Congested Prisons: Reps urge Nigerian Govt to grant amnesty to inmates

The House of Representatives has called on the Federal Government to use its power of prerogative of mercy to grant amnesty to deserving inmates to decongest correctional centres across the country.

While adopting a motion sponsored by Chinedu Ogah (APC, Ebonyi), the House also urged the Federal Ministry of Justice to prevent delays in justice dispensation in the country and enhance the process of meeting bail conditions.

The House wants the federal and state governments to implement comprehensive reforms of the country’s correctional system, including modernizing custodial centres, building new facilities, and redesigning the bail system.

The lawmakers also resolved to put in place appropriate legislation that will allocate time for the speedy dispensation of justice and reduce the number of inmates awaiting trial across the country, while examining the role of the federal and state governments in the correction of inmates.

Similarly, the House calls for sustainable, efficient solutions to address the congestion in 244 jails nationwide and the effective implementation of non-custodial measures, while devising and promoting effective reformation, rehabilitation, and reintegration of inmates.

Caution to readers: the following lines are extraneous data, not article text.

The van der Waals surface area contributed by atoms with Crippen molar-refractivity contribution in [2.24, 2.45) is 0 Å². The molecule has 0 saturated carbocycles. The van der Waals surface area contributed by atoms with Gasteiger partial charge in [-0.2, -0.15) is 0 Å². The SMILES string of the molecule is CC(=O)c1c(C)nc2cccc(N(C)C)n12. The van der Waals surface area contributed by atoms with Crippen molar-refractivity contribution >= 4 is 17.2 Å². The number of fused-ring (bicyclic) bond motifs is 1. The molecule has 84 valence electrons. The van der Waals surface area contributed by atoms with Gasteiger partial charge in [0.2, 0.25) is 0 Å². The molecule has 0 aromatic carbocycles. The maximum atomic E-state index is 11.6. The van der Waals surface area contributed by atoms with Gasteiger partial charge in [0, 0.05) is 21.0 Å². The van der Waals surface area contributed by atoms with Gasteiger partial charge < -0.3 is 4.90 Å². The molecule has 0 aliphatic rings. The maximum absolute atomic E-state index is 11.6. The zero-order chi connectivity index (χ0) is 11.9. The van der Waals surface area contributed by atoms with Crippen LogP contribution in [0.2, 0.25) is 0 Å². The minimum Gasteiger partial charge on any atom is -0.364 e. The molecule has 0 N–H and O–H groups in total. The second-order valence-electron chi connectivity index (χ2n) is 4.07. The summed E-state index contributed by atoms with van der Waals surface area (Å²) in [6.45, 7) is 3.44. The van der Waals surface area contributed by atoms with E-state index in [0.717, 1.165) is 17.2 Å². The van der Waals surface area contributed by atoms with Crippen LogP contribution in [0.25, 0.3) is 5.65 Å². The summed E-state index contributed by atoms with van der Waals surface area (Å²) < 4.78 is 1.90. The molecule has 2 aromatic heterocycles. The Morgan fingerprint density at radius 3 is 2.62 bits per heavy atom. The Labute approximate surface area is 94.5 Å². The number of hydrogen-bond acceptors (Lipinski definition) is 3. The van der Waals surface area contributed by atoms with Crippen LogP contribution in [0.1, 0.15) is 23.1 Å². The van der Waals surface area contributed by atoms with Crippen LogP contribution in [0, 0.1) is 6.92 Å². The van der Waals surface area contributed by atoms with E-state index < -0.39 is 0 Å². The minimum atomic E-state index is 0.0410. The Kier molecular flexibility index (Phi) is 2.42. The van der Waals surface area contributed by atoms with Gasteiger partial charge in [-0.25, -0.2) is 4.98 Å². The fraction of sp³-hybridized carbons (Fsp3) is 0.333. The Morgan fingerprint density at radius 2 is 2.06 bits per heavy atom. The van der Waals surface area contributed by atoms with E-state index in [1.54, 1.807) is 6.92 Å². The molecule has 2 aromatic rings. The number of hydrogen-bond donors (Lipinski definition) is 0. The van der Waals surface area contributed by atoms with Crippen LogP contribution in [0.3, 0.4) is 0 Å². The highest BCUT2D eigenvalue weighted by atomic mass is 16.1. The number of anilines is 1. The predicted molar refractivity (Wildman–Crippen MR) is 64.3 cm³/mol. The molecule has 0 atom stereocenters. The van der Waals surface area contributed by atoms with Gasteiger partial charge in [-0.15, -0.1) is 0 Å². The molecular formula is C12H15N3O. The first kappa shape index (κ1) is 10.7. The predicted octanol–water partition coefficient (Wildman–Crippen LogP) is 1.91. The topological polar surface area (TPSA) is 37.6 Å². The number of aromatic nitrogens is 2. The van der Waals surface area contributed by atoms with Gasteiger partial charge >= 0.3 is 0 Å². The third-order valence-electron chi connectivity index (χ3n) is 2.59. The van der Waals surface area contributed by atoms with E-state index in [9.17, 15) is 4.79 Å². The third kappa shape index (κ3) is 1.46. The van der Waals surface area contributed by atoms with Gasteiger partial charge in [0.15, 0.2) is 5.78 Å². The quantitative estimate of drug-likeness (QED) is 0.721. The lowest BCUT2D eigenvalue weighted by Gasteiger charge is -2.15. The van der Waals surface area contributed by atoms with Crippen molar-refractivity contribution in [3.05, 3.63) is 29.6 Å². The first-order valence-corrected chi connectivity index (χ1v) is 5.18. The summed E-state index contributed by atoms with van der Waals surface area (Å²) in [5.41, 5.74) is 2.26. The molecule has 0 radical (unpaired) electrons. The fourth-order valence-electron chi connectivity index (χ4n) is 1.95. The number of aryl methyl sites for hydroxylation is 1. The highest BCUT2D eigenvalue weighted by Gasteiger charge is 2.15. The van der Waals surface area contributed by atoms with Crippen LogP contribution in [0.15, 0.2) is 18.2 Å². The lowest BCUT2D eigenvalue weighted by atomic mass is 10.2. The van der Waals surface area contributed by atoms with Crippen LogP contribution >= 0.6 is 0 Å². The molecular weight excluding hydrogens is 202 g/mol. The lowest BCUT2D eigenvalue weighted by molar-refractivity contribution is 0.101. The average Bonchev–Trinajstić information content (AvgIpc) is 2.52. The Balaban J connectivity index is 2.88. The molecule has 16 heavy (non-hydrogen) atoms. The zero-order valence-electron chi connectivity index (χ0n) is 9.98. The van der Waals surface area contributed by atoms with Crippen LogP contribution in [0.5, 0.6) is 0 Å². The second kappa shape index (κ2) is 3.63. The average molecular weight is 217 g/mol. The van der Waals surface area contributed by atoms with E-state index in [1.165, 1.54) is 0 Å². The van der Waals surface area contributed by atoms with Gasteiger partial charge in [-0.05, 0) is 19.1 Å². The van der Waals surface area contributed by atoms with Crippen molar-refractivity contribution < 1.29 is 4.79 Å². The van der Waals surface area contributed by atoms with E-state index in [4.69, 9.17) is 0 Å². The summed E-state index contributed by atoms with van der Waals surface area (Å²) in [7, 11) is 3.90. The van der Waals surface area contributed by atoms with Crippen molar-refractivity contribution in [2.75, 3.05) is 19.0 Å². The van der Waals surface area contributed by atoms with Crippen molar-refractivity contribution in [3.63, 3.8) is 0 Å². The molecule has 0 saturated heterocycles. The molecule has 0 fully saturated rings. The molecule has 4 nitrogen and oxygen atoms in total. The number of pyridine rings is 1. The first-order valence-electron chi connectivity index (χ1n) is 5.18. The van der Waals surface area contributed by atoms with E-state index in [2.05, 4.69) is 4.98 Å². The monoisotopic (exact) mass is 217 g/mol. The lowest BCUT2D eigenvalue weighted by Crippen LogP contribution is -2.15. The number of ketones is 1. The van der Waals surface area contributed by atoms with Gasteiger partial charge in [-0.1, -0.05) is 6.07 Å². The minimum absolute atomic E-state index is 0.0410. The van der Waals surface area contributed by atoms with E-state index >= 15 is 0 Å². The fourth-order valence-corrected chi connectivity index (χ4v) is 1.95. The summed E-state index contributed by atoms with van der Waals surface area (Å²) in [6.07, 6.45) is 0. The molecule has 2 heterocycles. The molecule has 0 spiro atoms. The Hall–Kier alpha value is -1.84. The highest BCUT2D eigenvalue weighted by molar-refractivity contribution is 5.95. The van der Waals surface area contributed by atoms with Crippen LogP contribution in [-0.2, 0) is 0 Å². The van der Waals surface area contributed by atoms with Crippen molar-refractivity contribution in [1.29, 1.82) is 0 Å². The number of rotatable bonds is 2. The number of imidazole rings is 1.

Moving the motion, Ogah said the Nigerian prisons were mandated to reform, rehabilitate, and ensure effective reintegration of offenders into society in line with universally accepted standards.

He added that over 70,000 inmates in the country face inadequate facilities despite government efforts, and some have not been charged with criminal cases, while some are unable to pay the fines imposed by the courts despite having their cases determined.

According to him, the Nigerian criminal justice system is plagued by flaws, with cases often lingering without resolution for years, thus overcrowding the correctional centres in various geopolitical zones.

He said the data system reveals that federal offenders comprise less than 10 per cent of correctional system inmates, leaving over 90 per cent of state offenders.

He said overcrowding of the correctional facilities has led to a huge revenue drain for successive governments, leading to prison dilapidation, criminalization, and inability to separate awaiting trial inmates from convicted ones.

He said that implementing the criminal justice system and the adoption of non-custodial measures would effectively reduce the overcrowding of national prisons.

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